As a business owner, you’ve probably wondered if there is a way to accept credit cards without fees. The short answer is no – there are costs to moving money from account to account. According to Capital One, there are an average of 1.86 billion credit card transactions globally per day. The technology to move money requires constant updating and monitoring, it needs to evolve to remain secure, and people need to oversee and support every part of the process. Credit card acceptance is a service, and like any service, you pay to use it. But your exploration shouldn’t stop there.
While there is no way to completely avoid costs associated with credit cards, there are important nuances and considerations to keep in mind before handing over your hard-earned money or turning away from credit cards entirely. If there’s no way to avoid credit card fees, you might be enticed to find the cheapest way to accept credit cards, and there are lots of promises out there of a better deal. Credit card issuers like Visa and MasterCard charge a nonnegotiable processing fee, with rates typically around 3% plus a small transaction fee. The technology partner you choose to process your transactions may tack on additional fees. Fees vary by provider, so other providers may offer at a lower rate (Project 2 Payment’s Pricing). Shopping around and reading the fine print carefully will help you understand if you’re getting the best deal for your business. Before we go too deep into pricing, a better question to ask might be, “Who pays credit card fees?”
Traditionally, the business owner pays the credit card processing fee associated with each transaction. The average cost of taking credit cards is typically calculated as overhead expenses or could be added as part of the mark-up per item. These fees are considered part of the cost of doing business as the world moves further away from cash toward digital currency.
However, there is a way to pass this fee on to your customers. It’s called surcharging or adding a surcharge to your customer’s invoice. A surcharge is a fee that a business adds on credit card transactions to help offset the cost of processing for the business owner. The customer will see a separate line item on the invoice alerting them to the fact they are being charged a surcharge fee.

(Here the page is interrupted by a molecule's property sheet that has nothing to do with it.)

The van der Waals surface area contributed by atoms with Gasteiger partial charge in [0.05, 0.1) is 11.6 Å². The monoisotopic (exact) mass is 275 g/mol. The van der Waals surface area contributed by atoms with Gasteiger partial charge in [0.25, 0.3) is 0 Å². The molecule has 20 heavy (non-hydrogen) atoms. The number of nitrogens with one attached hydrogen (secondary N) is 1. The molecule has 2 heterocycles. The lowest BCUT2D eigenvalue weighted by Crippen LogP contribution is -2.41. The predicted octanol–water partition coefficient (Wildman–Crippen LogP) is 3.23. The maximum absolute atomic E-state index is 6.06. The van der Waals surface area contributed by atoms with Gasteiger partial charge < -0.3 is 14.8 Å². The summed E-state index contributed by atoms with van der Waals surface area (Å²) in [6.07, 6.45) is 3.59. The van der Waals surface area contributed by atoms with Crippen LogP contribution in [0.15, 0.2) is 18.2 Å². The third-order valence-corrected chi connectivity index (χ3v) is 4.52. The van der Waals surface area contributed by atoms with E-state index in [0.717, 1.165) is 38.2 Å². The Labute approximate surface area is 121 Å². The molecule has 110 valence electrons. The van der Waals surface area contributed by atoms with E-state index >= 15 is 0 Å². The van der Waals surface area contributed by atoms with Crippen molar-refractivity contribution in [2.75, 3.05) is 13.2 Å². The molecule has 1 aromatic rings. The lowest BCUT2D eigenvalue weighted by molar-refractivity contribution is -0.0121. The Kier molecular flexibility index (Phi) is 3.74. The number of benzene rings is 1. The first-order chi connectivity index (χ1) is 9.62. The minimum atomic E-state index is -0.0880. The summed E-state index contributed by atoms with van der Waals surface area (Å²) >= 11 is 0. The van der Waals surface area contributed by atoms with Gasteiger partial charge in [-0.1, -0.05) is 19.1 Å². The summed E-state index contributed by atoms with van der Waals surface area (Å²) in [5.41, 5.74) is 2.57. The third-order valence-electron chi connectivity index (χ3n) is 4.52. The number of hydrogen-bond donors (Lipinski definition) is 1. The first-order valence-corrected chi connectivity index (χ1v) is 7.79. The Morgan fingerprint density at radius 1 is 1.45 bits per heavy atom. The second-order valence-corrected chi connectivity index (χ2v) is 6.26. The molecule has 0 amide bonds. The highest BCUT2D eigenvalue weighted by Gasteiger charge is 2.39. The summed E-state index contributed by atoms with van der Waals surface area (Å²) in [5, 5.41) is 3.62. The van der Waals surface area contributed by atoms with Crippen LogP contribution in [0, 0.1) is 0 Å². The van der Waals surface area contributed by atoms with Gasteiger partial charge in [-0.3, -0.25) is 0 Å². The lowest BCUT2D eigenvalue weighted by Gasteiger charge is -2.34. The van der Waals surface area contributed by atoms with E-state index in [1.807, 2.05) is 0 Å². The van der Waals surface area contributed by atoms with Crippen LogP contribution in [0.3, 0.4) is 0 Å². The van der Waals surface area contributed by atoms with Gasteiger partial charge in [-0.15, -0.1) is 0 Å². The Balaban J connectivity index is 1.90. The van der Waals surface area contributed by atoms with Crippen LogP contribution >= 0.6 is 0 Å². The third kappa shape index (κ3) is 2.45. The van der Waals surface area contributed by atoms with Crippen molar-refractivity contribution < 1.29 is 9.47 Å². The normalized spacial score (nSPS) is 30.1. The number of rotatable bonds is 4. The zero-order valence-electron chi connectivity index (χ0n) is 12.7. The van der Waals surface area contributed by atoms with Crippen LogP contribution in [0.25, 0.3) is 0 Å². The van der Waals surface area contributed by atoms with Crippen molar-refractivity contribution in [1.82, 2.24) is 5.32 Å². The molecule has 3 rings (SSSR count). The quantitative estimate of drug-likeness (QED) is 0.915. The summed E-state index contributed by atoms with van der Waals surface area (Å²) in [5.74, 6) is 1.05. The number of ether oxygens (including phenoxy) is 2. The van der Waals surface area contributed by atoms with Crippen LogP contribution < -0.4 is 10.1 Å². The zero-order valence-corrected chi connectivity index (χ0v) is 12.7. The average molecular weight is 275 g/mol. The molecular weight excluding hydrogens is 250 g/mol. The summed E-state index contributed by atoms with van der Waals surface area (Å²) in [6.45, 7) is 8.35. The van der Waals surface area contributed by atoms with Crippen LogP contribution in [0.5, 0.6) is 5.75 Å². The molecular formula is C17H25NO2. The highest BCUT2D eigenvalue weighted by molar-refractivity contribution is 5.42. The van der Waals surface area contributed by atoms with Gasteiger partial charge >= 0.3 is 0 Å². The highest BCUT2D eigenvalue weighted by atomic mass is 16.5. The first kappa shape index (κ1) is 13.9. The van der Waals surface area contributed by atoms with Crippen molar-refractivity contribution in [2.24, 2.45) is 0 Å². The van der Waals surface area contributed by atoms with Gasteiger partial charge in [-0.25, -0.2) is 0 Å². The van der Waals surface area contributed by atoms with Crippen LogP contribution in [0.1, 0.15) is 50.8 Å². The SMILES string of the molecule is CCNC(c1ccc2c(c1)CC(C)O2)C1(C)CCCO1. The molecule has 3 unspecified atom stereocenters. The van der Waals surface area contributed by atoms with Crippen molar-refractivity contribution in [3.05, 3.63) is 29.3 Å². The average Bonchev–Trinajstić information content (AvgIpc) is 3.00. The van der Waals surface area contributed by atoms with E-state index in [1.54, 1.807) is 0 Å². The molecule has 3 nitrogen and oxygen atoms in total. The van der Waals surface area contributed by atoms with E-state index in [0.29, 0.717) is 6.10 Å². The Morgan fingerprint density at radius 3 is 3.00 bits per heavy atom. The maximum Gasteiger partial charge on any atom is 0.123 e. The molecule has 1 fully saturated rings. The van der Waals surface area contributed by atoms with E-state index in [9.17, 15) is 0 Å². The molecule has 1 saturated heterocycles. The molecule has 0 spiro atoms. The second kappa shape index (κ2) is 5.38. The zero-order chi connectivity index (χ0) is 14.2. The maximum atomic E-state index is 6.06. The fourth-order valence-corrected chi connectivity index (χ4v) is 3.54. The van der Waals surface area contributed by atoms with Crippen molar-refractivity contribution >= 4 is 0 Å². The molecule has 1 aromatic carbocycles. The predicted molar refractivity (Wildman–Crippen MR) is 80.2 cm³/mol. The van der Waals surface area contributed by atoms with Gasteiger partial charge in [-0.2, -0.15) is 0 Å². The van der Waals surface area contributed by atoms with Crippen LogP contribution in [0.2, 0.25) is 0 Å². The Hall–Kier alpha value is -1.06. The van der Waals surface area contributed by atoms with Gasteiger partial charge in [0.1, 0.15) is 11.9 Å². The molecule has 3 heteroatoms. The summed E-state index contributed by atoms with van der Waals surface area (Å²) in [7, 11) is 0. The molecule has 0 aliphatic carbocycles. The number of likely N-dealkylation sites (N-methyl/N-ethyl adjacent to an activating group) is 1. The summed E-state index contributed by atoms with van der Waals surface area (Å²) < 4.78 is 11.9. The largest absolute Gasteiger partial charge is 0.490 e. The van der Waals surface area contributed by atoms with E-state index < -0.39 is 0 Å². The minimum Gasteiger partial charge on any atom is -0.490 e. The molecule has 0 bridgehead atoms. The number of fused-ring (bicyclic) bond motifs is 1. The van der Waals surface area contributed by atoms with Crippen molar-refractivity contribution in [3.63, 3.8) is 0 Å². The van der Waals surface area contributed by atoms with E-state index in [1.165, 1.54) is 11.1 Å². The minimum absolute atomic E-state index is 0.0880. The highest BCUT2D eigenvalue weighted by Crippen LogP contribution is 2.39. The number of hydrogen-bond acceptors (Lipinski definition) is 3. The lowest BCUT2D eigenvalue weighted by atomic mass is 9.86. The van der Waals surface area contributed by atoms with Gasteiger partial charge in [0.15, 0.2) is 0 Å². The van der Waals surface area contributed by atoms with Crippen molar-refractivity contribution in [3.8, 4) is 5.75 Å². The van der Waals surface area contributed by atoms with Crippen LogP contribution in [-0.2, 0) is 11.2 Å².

Not all invoicing software tools allow for surcharging. Project 2 Payment is one of the few who can set up your business with surcharging and help walk you through the process to ensure you are in compliance laws and regulations. Before you decide to add the surcharge option, you should know the pros and cons of surcharging versus building the fees into your pricing.
PRO: Customer preference – If customers prefer to pay with credit cards, now they can, which makes the customer happy and brings more money into your business. Bankrate predicts that, as time moves on, there will be a decline in the use of cash due to the rise of online payments.
PRO: Increase your bottom line – Businesses everywhere have already taken a hit just from the rise in prices of supplies due to inflation. By passing some or most of your credit card processing fees onto your customers, your bottom line should stay steady. Your bottom line could even improve since research has shown that customers are willing to spend more when they use their credit card.
CON: Rules, regulations, and legalities – It is illegal in some states (Connecticut, Maine, Massachusetts, and Oklahoma) to add a surcharge to credit card payments. Some states even cap the surcharge fee. There are strict rules to follow that can change depending on where you do business, and if you’re caught not following the rules, you could jeopardize your business.
CON: Poor customer experience – Some customers may resent the fact that they are paying for the credit card processing fees. The perception is that they are already paying for your overhead fees in your pricing, so why should they pay extra for credit card processing? Especially if your competitors are building credit card processing into their pricing, your customers may feel a bait and switch if you provide a cheaper estimate followed by hidden fees at the end of a project. According to Small Business Trends, one of the ten most common customer pain points is complicated or surprise fees. When customers receive an estimate for the work to be done from a contractor and it doesn’t include the surcharge, that’s an unsuspected and sometimes unpleasant surprise for your customer.
Surcharging can be great when done correctly, but if you’re not in compliance with surcharging rules, you could be putting your business at risk. If you’re looking for a way to surcharge, make sure to pick a provider like Project 2 Payment that ensures compliancy, so you don’t have to worry about the details. Project 2 Payment gives you the freedom to decide how you want to handle credit card fees for your business. Reach out to see what your options are and what works best for your business.